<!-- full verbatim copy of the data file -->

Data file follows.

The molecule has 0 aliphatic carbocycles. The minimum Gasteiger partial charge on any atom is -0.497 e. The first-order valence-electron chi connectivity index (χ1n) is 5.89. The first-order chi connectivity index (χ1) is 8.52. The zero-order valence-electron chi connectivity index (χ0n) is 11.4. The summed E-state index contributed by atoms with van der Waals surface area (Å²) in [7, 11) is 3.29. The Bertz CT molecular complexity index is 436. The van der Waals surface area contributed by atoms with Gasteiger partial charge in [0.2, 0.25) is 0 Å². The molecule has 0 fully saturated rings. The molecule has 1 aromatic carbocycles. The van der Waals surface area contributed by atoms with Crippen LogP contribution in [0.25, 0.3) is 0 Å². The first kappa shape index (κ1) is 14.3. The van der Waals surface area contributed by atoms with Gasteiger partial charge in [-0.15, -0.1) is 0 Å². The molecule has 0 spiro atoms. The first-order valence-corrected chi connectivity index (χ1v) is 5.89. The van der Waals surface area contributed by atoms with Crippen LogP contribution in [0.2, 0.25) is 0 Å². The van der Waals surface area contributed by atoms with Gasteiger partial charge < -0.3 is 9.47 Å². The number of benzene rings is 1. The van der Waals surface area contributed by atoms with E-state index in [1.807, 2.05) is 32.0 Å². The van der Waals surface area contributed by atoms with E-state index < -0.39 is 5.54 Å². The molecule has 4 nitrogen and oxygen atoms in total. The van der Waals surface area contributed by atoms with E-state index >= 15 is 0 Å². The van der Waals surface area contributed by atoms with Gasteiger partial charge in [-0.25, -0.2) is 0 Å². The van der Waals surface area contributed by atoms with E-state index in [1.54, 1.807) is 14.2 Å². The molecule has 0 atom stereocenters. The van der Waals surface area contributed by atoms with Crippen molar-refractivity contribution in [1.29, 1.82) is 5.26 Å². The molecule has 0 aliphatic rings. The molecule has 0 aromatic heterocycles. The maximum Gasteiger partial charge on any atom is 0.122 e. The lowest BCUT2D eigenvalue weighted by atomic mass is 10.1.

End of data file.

The molecule has 0 aliphatic carbocycles. The minimum Gasteiger partial charge on any atom is -0.497 e. The first-order valence-electron chi connectivity index (χ1n) is 5.89. The first-order chi connectivity index (χ1) is 8.52. The zero-order valence-electron chi connectivity index (χ0n) is 11.4. The summed E-state index contributed by atoms with van der Waals surface area (Å²) in [7, 11) is 3.29. The Bertz CT molecular complexity index is 436. The van der Waals surface area contributed by atoms with Gasteiger partial charge in [0.2, 0.25) is 0 Å². The molecule has 0 fully saturated rings. The molecule has 1 aromatic carbocycles. The van der Waals surface area contributed by atoms with Crippen LogP contribution in [0.25, 0.3) is 0 Å². The first kappa shape index (κ1) is 14.3. The van der Waals surface area contributed by atoms with Gasteiger partial charge in [-0.15, -0.1) is 0 Å². The molecule has 0 spiro atoms. The first-order valence-corrected chi connectivity index (χ1v) is 5.89. The van der Waals surface area contributed by atoms with Crippen LogP contribution in [0.2, 0.25) is 0 Å². The van der Waals surface area contributed by atoms with Gasteiger partial charge < -0.3 is 9.47 Å². The number of benzene rings is 1. The van der Waals surface area contributed by atoms with E-state index in [1.807, 2.05) is 32.0 Å². The van der Waals surface area contributed by atoms with E-state index < -0.39 is 5.54 Å². The molecule has 4 nitrogen and oxygen atoms in total. The van der Waals surface area contributed by atoms with E-state index >= 15 is 0 Å². The van der Waals surface area contributed by atoms with Gasteiger partial charge in [-0.25, -0.2) is 0 Å². The van der Waals surface area contributed by atoms with E-state index in [1.54, 1.807) is 14.2 Å². The molecule has 0 atom stereocenters. The van der Waals surface area contributed by atoms with Crippen molar-refractivity contribution in [1.29, 1.82) is 5.26 Å². The molecule has 0 aliphatic rings. The molecule has 0 aromatic heterocycles. The maximum Gasteiger partial charge on any atom is 0.122 e. The lowest BCUT2D eigenvalue weighted by atomic mass is 10.1.